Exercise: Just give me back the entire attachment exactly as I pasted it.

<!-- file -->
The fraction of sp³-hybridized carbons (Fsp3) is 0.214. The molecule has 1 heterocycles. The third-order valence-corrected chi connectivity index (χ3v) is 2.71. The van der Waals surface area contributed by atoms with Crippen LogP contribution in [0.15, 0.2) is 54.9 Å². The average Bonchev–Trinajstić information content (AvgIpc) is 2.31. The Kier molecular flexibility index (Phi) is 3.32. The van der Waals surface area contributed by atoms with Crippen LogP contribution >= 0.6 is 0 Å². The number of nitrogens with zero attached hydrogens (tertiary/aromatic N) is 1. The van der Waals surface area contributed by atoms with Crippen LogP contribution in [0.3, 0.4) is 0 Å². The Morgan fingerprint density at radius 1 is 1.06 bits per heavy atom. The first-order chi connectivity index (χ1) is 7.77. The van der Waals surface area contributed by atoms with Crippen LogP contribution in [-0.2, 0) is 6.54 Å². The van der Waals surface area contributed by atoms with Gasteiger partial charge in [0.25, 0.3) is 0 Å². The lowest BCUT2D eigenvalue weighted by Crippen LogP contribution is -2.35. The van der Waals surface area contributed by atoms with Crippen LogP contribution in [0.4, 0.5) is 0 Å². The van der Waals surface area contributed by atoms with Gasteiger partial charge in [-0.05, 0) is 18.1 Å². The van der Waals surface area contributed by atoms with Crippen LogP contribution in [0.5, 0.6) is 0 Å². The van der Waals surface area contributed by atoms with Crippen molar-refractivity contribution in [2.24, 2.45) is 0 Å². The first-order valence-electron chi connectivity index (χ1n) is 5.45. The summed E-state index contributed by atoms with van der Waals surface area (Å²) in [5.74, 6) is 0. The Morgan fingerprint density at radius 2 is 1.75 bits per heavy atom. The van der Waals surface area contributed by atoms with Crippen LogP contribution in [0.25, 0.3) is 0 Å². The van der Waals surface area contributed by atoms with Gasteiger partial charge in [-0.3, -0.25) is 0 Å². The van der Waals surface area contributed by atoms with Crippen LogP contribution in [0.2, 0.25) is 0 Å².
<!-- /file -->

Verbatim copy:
The fraction of sp³-hybridized carbons (Fsp3) is 0.214. The molecule has 1 heterocycles. The third-order valence-corrected chi connectivity index (χ3v) is 2.71. The van der Waals surface area contributed by atoms with Crippen LogP contribution in [0.15, 0.2) is 54.9 Å². The average Bonchev–Trinajstić information content (AvgIpc) is 2.31. The Kier molecular flexibility index (Phi) is 3.32. The van der Waals surface area contributed by atoms with Crippen LogP contribution >= 0.6 is 0 Å². The number of nitrogens with zero attached hydrogens (tertiary/aromatic N) is 1. The van der Waals surface area contributed by atoms with Crippen LogP contribution in [0.3, 0.4) is 0 Å². The Morgan fingerprint density at radius 1 is 1.06 bits per heavy atom. The first-order chi connectivity index (χ1) is 7.77. The van der Waals surface area contributed by atoms with Crippen LogP contribution in [-0.2, 0) is 6.54 Å². The van der Waals surface area contributed by atoms with Gasteiger partial charge in [0.25, 0.3) is 0 Å². The lowest BCUT2D eigenvalue weighted by Crippen LogP contribution is -2.35. The van der Waals surface area contributed by atoms with Crippen LogP contribution in [0.4, 0.5) is 0 Å². The van der Waals surface area contributed by atoms with Gasteiger partial charge in [-0.05, 0) is 18.1 Å². The van der Waals surface area contributed by atoms with Crippen LogP contribution in [0.5, 0.6) is 0 Å². The van der Waals surface area contributed by atoms with Crippen molar-refractivity contribution in [2.24, 2.45) is 0 Å². The first-order valence-electron chi connectivity index (χ1n) is 5.45. The summed E-state index contributed by atoms with van der Waals surface area (Å²) in [5.74, 6) is 0. The Morgan fingerprint density at radius 2 is 1.75 bits per heavy atom. The van der Waals surface area contributed by atoms with Crippen LogP contribution in [0.25, 0.3) is 0 Å². The van der Waals surface area contributed by atoms with Gasteiger partial charge in [-0.3, -0.25) is 0 Å². The van der Waals surface area contributed by atoms with Crippen LogP contribution in [0.2, 0.25) is 0 Å².